- A few weeks ago, while attending an important late season matchup between the Denver Nuggets and Houston Rockets, I became a bit parched. Noticing that my buddy next to me could use something to drink as well, I headed up the stairs to the concourse. I found the closest guy selling refreshments out of a plastic ice chest hanging from his neck, and asked for two Bud Lights. $17 he says. Really? I thought he may not have heard me correctly and thought I asked for three, or four…nope, two Bud Lights for $17. I cringed as I opened my wallet and gave him a twenty. $3 back and two cold ones. As I walked back down the stairs to my seat, I felt…violated…and broke. I can assure you, that was one beer I definitely made sure to enjoy every ounce of. This is just an example of something that we all encounter when deciding to attend a professional sporting event. College games are very similar in fact. When you factor in the ticket prices, gas, parking, food, drinks, and anything else that you want along the way, it can become quite an expensive ordeal. Every time I go to a game nowadays, I keep expecting to see a table right when you enter the facility with financing forms stacked ready for us all to fill out.
Ticket prices to games are not getting cheaper, and I know this is not a news flash for anyone. Michael Cuddyer becoming a Colorado Rockie for more than $10 million per season did not happen because the Rockies cut us some slack and slashed prices for us all. Let’s look at the facts. The average ticket price for a Denver Broncos game at Sports Authority Field is $98.79. Two buddies go, park, get a hot dog and a beer or two…or three, or four….and this experience could easily be $200 or more per person. One sold out game nets the Broncos $7.5 million in revenue. 8 regular season contests plus 2 more pre-season games and that’s a cool $75 million, just in ticket sales, in one year. Hey buddy, wanna go see the Avs? Ok, average ticket price is $63, add in all the aforementioned extra stuff, and it’s another $100 or more per person probably. Last season’s average attendance meant the Avalanche made just over $38 million in ticket sales. The Nuggets average ticket price is $47.30, so they made $33.7 million. The Rockies have the cheapest average ticket price, at $19.50 a pop. Baseball has always been the least, primarily because they have twice as many games as the NBA and NHL. With prices for seemingly everything going up, fans still go to games and a lot of pro teams sell out on a consistent basis. Quite honestly, it is shocking to me that people still spend what they do to see a game live in person. Especially when what I am going to talk about next has gotten better and better.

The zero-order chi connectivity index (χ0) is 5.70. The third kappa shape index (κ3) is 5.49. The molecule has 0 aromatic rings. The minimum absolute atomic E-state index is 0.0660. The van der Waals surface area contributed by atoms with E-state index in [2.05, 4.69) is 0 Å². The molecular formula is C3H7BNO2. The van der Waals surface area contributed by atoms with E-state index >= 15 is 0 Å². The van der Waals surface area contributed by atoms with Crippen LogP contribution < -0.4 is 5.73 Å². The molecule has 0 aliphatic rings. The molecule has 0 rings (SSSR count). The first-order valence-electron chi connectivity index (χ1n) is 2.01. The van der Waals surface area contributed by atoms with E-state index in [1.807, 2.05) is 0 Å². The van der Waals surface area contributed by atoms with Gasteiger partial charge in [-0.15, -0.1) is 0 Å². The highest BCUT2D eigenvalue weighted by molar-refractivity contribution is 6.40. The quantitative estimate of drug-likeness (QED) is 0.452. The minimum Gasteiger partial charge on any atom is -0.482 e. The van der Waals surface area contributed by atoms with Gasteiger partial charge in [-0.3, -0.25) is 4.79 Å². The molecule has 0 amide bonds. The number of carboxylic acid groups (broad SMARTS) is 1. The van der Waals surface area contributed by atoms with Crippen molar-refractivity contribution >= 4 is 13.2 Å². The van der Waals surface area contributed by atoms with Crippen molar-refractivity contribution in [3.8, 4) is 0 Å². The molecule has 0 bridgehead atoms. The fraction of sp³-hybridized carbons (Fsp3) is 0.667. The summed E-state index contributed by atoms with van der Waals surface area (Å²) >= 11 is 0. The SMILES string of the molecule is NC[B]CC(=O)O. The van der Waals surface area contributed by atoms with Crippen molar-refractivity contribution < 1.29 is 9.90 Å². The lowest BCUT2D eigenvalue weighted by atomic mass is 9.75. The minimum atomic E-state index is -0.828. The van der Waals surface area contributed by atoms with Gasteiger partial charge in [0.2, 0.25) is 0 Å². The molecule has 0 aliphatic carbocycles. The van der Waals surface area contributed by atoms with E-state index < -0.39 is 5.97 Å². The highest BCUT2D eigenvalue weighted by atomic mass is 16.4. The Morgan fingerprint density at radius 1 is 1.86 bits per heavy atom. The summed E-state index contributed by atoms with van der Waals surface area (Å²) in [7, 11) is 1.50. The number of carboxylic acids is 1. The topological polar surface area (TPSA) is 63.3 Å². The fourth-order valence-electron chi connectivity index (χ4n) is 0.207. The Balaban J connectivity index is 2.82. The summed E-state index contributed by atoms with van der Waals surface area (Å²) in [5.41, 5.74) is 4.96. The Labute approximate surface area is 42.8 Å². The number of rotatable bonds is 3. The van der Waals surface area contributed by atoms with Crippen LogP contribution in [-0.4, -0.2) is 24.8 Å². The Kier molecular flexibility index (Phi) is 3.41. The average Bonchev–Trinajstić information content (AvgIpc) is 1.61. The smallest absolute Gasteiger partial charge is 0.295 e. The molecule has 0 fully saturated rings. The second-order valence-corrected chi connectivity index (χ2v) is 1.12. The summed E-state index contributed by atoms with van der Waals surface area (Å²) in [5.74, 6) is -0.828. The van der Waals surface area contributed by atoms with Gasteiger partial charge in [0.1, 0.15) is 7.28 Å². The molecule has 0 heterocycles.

Sports on TV…It has always been great, as some of the highest rated shows ever are sporting events. But over the last ten years or so, it has evolved into an amazing experience. High Definition TV seems like it was invented for sports. Am I wrong? HD for sports is like peanut butter for jelly, they were just made for each other. The added cameras at games, and various camera angles are truly awesome. The super slo-mo and instant replays have become a huge part of any telecast. The announcers, not only in the booth, but on the sidelines, and back in the studio. If something happens during the game, you hear about it almost right away. If you are at the game, sometimes you have to wait until listening to the radio on the way home to find out how a player got injured. The score, with the period and time remaining in the corner of the screen that is very easy to see. This invention seems very basic, but only began in the early 90′s when Fox introduced the “Fox Box”. It is part of every sporting event everywhere nowadays. The players being mic’ed up so we as fans can hear what is said on the field during battle. If you happen to have the NFL Sunday Ticket from DIRECTV, good lord, it’s basically an all day football orgasm. Flipping between games, avoiding commercials completely, it is just an amazing experience for any NFL fan. These are just some examples of how the TV product has become just unbelievably great when it comes to sports. And you wanna talk about other advantages of just staying home to watch a game? Much cheaper food and beverages, with the quality often times being better as well. With DVR’s, you can pause the game, do what ya gotta do, and come back and start where ya left off. One of the best parts is that there usually isn’t a line to go to the bathroom at my house…and it’s a lot cleaner.
Why do we continue to shell out ridiculous money to go to games? As a sports fan, I do get it, somewhat. Being there to potentially witness an amazing game, and talk about it for years to come. Experiencing something with a close friend that you both can remember for the rest of your lives. Sports is one of those things in life that seems to bring us all together at times. Rooting for our home town teams, hoping the underdog pulls off the incredible upset, and seeing in person amazing athletic accomplishments. I have been to many games during my life, and have some great personal memories. As time goes on, however, I will probably attend fewer and fewer games. But on the other hand, the memories I have of my favorite teams going forward will be much clearer…It’s called HDTV, baby!
Denver Sports by J Simp